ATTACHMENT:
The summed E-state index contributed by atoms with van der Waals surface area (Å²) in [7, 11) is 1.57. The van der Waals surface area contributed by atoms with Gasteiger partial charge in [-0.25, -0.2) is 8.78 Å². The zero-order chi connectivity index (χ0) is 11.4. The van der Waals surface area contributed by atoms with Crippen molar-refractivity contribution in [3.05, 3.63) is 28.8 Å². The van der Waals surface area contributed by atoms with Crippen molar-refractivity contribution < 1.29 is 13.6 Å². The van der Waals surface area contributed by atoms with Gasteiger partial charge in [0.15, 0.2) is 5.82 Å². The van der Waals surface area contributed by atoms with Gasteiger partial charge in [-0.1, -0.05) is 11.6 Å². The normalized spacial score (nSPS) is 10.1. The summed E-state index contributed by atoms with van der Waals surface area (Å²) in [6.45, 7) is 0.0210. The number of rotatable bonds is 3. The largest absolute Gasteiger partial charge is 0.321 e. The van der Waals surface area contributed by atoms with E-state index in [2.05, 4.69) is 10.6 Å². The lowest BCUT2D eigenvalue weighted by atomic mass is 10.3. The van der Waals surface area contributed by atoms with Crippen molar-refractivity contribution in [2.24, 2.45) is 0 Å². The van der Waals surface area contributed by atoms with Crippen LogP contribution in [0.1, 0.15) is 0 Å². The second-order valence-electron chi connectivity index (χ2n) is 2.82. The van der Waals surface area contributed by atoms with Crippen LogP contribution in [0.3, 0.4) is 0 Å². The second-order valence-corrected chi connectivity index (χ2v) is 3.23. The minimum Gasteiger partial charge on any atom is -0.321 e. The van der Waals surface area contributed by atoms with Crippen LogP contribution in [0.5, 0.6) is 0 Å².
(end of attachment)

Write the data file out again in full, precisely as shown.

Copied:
The summed E-state index contributed by atoms with van der Waals surface area (Å²) in [7, 11) is 1.57. The van der Waals surface area contributed by atoms with Gasteiger partial charge in [-0.25, -0.2) is 8.78 Å². The zero-order chi connectivity index (χ0) is 11.4. The van der Waals surface area contributed by atoms with Crippen molar-refractivity contribution in [3.05, 3.63) is 28.8 Å². The van der Waals surface area contributed by atoms with Crippen molar-refractivity contribution < 1.29 is 13.6 Å². The van der Waals surface area contributed by atoms with Gasteiger partial charge in [0.15, 0.2) is 5.82 Å². The van der Waals surface area contributed by atoms with Gasteiger partial charge in [-0.1, -0.05) is 11.6 Å². The normalized spacial score (nSPS) is 10.1. The summed E-state index contributed by atoms with van der Waals surface area (Å²) in [6.45, 7) is 0.0210. The number of rotatable bonds is 3. The largest absolute Gasteiger partial charge is 0.321 e. The van der Waals surface area contributed by atoms with E-state index in [2.05, 4.69) is 10.6 Å². The lowest BCUT2D eigenvalue weighted by atomic mass is 10.3. The van der Waals surface area contributed by atoms with Crippen molar-refractivity contribution in [2.24, 2.45) is 0 Å². The van der Waals surface area contributed by atoms with Crippen LogP contribution in [0.1, 0.15) is 0 Å². The second-order valence-electron chi connectivity index (χ2n) is 2.82. The van der Waals surface area contributed by atoms with Crippen LogP contribution in [0.3, 0.4) is 0 Å². The second-order valence-corrected chi connectivity index (χ2v) is 3.23. The minimum Gasteiger partial charge on any atom is -0.321 e. The van der Waals surface area contributed by atoms with Crippen LogP contribution in [0.5, 0.6) is 0 Å².